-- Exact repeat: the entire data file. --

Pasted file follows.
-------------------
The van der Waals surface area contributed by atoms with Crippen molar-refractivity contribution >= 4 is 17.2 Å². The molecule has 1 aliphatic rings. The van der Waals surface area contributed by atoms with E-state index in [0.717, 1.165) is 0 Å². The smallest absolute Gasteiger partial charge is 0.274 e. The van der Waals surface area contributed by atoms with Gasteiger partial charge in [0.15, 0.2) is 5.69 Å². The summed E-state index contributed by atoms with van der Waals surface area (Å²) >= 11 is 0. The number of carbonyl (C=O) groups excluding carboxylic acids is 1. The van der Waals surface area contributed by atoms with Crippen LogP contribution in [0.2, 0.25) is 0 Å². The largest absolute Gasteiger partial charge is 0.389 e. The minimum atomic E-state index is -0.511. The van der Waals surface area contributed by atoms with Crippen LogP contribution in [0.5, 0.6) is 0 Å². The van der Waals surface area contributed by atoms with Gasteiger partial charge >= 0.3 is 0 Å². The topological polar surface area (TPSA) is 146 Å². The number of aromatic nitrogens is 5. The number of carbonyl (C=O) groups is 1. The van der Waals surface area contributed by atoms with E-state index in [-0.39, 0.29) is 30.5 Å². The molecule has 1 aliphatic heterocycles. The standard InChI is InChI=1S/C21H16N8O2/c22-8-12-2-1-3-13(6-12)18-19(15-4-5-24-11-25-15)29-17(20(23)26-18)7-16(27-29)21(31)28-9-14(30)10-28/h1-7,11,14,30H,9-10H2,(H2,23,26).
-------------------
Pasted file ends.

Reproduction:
The van der Waals surface area contributed by atoms with Crippen molar-refractivity contribution >= 4 is 17.2 Å². The molecule has 1 aliphatic rings. The van der Waals surface area contributed by atoms with E-state index in [0.717, 1.165) is 0 Å². The smallest absolute Gasteiger partial charge is 0.274 e. The van der Waals surface area contributed by atoms with Gasteiger partial charge in [0.15, 0.2) is 5.69 Å². The summed E-state index contributed by atoms with van der Waals surface area (Å²) >= 11 is 0. The number of carbonyl (C=O) groups excluding carboxylic acids is 1. The van der Waals surface area contributed by atoms with Crippen LogP contribution in [0.2, 0.25) is 0 Å². The largest absolute Gasteiger partial charge is 0.389 e. The minimum atomic E-state index is -0.511. The van der Waals surface area contributed by atoms with Crippen LogP contribution in [0.5, 0.6) is 0 Å². The van der Waals surface area contributed by atoms with Gasteiger partial charge >= 0.3 is 0 Å². The topological polar surface area (TPSA) is 146 Å². The number of aromatic nitrogens is 5. The number of carbonyl (C=O) groups is 1. The van der Waals surface area contributed by atoms with E-state index in [-0.39, 0.29) is 30.5 Å². The molecule has 1 aliphatic heterocycles. The standard InChI is InChI=1S/C21H16N8O2/c22-8-12-2-1-3-13(6-12)18-19(15-4-5-24-11-25-15)29-17(20(23)26-18)7-16(27-29)21(31)28-9-14(30)10-28/h1-7,11,14,30H,9-10H2,(H2,23,26).